Overall, he said the search for durable solutions, the response to natural disasters, and the relationship between displacement and peacebuilding were just a few of the issues where critical work remained. The number of internally displaced persons due to armed conflicts and natural disasters had never been higher, and close to 1 per cent of the world's population was displaced today. Those people deserved the world's attention, compassion and commitment.

Questions and Answers

The representative of Switzerland noted the role of civil society in facilitating efforts to implement the Guiding Principles at the national level, but added that more needed to be done. Ideally, creating a framework for dealing with the issue of displacement should involve the participation of displaced persons themselves. She asked the Special Representative to discuss the obstacles he saw 10 years after the Guiding Principles were created. Also, how did he plan to obtained access to areas where humanitarian access to civilians was a major problem?

The representative of Canada noted that Mr. Kalin had visited Canada and voice appreciation for that visit, as well as for his effort to disseminate his work widely. She noted the increased difficulties faced by humanitarian personnel in carrying out their work owing to a lack of security, including in Sri Lanka. She further noted that he would participate in national consultations in Sri Lanka on humanitarian issues, and asked to know whether those consultations would incorporate the question of safety.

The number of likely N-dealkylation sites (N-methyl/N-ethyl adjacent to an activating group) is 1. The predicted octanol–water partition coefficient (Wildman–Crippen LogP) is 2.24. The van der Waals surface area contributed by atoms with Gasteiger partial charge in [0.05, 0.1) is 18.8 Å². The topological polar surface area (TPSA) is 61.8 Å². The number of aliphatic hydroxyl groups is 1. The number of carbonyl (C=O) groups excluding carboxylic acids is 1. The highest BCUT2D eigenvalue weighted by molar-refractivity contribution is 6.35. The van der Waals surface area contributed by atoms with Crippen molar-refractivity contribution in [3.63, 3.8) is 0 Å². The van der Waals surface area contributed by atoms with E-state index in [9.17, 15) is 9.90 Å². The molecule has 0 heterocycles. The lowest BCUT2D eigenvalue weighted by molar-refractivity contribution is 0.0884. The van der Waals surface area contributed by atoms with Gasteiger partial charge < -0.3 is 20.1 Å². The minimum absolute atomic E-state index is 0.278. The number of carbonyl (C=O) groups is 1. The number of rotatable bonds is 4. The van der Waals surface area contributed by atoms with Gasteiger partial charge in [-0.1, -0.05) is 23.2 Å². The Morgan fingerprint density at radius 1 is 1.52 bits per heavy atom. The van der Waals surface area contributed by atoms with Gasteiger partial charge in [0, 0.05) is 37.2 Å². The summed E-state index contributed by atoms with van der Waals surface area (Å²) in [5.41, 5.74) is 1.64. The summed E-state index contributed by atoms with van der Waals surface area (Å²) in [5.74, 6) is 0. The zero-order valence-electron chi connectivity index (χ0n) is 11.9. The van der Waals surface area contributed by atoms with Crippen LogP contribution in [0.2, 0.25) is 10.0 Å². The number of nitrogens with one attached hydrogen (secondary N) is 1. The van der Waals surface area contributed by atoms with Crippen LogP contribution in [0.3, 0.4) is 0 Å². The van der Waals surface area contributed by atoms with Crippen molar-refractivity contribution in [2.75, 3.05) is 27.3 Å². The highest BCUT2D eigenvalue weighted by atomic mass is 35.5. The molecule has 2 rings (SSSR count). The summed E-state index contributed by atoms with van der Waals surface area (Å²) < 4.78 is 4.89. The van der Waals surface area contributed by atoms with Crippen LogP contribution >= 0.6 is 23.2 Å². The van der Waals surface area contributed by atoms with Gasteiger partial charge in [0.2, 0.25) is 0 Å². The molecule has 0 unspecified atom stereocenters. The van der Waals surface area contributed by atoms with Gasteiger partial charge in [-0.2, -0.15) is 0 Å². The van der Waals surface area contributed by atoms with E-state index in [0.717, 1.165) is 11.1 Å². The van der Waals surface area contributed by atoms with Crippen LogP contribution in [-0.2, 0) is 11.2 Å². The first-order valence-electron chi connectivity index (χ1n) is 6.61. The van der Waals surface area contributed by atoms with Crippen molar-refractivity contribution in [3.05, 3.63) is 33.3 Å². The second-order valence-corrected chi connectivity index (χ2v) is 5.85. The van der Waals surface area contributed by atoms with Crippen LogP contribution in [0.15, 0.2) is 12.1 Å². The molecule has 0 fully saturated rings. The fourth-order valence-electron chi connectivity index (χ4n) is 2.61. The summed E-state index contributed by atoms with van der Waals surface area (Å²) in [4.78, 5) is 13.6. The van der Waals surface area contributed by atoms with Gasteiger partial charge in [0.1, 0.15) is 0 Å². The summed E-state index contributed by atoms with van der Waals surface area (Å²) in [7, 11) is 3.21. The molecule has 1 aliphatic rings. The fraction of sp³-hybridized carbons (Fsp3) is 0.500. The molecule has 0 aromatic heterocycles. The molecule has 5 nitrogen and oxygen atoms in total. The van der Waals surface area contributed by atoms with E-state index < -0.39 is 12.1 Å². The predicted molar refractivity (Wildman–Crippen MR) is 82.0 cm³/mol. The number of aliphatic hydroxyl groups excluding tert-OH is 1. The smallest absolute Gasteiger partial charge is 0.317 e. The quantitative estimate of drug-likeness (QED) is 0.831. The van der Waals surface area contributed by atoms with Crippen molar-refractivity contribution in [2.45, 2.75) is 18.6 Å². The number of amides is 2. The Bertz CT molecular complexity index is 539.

The representative of France, speaking on behalf of the European Union, asked to know his expectations with regard to the Peacebuilding Commission and its work on internally displaced persons. Also, what steps should be taken to promote the free, informed choice of internally displaced persons regarding their return? The representative of Burundi further asked to hear the Representative's impression on the speed of delivery of funds to internally displaced persons within Burundi, which was a country being considered by the Peacebuilding Commission. What steps did he plan to take to prevent a dichotomy between the need to provide immediate assistance to internally displaced persons versus the need to provide for their longer-term development?